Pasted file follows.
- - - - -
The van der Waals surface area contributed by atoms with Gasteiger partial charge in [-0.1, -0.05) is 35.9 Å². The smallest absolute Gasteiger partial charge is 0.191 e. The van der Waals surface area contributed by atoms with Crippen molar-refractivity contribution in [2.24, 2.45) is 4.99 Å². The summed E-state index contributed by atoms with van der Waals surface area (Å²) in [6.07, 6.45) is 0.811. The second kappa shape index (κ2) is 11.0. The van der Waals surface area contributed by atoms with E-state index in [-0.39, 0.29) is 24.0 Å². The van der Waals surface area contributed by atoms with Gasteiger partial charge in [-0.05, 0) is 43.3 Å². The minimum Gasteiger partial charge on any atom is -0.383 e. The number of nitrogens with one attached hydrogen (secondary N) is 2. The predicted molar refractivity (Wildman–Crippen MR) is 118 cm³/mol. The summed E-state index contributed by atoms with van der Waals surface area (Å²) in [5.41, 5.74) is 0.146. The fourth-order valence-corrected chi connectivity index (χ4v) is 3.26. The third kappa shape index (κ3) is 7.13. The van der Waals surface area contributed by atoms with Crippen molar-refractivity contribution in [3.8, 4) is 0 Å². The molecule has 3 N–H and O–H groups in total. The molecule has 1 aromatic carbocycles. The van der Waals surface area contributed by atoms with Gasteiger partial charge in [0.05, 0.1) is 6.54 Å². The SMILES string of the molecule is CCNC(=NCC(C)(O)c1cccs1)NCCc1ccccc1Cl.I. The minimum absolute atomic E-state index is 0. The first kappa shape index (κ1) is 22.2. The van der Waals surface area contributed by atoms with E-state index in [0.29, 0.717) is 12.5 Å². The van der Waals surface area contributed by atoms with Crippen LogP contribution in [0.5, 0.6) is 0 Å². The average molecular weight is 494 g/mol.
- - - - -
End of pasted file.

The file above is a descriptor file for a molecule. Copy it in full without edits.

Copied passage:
The van der Waals surface area contributed by atoms with Gasteiger partial charge in [-0.1, -0.05) is 35.9 Å². The smallest absolute Gasteiger partial charge is 0.191 e. The van der Waals surface area contributed by atoms with Crippen molar-refractivity contribution in [2.24, 2.45) is 4.99 Å². The summed E-state index contributed by atoms with van der Waals surface area (Å²) in [6.07, 6.45) is 0.811. The second kappa shape index (κ2) is 11.0. The van der Waals surface area contributed by atoms with E-state index in [-0.39, 0.29) is 24.0 Å². The van der Waals surface area contributed by atoms with Gasteiger partial charge in [-0.05, 0) is 43.3 Å². The minimum Gasteiger partial charge on any atom is -0.383 e. The number of nitrogens with one attached hydrogen (secondary N) is 2. The predicted molar refractivity (Wildman–Crippen MR) is 118 cm³/mol. The summed E-state index contributed by atoms with van der Waals surface area (Å²) in [5.41, 5.74) is 0.146. The fourth-order valence-corrected chi connectivity index (χ4v) is 3.26. The third kappa shape index (κ3) is 7.13. The van der Waals surface area contributed by atoms with Crippen molar-refractivity contribution in [3.8, 4) is 0 Å². The molecule has 3 N–H and O–H groups in total. The molecule has 1 aromatic carbocycles. The van der Waals surface area contributed by atoms with Gasteiger partial charge in [0.05, 0.1) is 6.54 Å². The SMILES string of the molecule is CCNC(=NCC(C)(O)c1cccs1)NCCc1ccccc1Cl.I. The minimum absolute atomic E-state index is 0. The first kappa shape index (κ1) is 22.2. The van der Waals surface area contributed by atoms with E-state index in [0.29, 0.717) is 12.5 Å². The van der Waals surface area contributed by atoms with Crippen LogP contribution in [0.5, 0.6) is 0 Å². The average molecular weight is 494 g/mol.